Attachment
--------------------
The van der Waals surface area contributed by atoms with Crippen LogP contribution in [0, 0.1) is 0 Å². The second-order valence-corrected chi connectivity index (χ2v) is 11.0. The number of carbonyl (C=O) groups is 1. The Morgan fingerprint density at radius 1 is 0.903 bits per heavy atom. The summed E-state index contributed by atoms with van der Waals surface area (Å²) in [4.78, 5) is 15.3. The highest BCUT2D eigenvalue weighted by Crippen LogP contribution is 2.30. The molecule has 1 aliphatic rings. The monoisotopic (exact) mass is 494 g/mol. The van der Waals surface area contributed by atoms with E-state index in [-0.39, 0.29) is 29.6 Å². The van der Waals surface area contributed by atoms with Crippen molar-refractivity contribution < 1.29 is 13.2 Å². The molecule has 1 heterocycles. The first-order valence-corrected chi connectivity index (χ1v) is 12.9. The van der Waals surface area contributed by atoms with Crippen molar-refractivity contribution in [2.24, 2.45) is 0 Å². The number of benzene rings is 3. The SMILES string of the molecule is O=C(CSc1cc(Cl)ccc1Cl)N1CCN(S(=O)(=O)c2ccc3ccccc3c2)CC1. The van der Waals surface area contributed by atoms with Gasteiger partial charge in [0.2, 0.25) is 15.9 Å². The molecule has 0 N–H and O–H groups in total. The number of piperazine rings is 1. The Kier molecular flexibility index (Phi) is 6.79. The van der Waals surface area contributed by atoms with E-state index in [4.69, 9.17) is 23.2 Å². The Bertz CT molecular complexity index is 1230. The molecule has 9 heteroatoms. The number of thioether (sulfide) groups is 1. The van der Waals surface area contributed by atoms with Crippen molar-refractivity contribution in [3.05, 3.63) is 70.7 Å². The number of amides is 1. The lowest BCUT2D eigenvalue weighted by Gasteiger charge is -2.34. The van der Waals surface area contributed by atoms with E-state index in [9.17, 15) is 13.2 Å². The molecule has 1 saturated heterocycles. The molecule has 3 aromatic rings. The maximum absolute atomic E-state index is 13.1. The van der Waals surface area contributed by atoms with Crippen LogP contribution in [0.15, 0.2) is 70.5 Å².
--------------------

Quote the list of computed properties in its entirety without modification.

The van der Waals surface area contributed by atoms with Crippen LogP contribution in [0, 0.1) is 0 Å². The second-order valence-corrected chi connectivity index (χ2v) is 11.0. The number of carbonyl (C=O) groups is 1. The Morgan fingerprint density at radius 1 is 0.903 bits per heavy atom. The summed E-state index contributed by atoms with van der Waals surface area (Å²) in [4.78, 5) is 15.3. The highest BCUT2D eigenvalue weighted by Crippen LogP contribution is 2.30. The molecule has 1 aliphatic rings. The monoisotopic (exact) mass is 494 g/mol. The van der Waals surface area contributed by atoms with E-state index in [-0.39, 0.29) is 29.6 Å². The van der Waals surface area contributed by atoms with Crippen molar-refractivity contribution < 1.29 is 13.2 Å². The molecule has 1 heterocycles. The first-order valence-corrected chi connectivity index (χ1v) is 12.9. The van der Waals surface area contributed by atoms with Crippen molar-refractivity contribution in [2.24, 2.45) is 0 Å². The number of benzene rings is 3. The SMILES string of the molecule is O=C(CSc1cc(Cl)ccc1Cl)N1CCN(S(=O)(=O)c2ccc3ccccc3c2)CC1. The van der Waals surface area contributed by atoms with Gasteiger partial charge in [0.2, 0.25) is 15.9 Å². The molecule has 0 N–H and O–H groups in total. The number of piperazine rings is 1. The Kier molecular flexibility index (Phi) is 6.79. The van der Waals surface area contributed by atoms with E-state index in [4.69, 9.17) is 23.2 Å². The Bertz CT molecular complexity index is 1230. The molecule has 9 heteroatoms. The number of thioether (sulfide) groups is 1. The van der Waals surface area contributed by atoms with Crippen molar-refractivity contribution in [3.05, 3.63) is 70.7 Å². The number of amides is 1. The lowest BCUT2D eigenvalue weighted by Gasteiger charge is -2.34. The van der Waals surface area contributed by atoms with E-state index in [9.17, 15) is 13.2 Å². The molecule has 1 saturated heterocycles. The molecule has 3 aromatic rings. The maximum absolute atomic E-state index is 13.1. The van der Waals surface area contributed by atoms with Crippen LogP contribution in [0.15, 0.2) is 70.5 Å².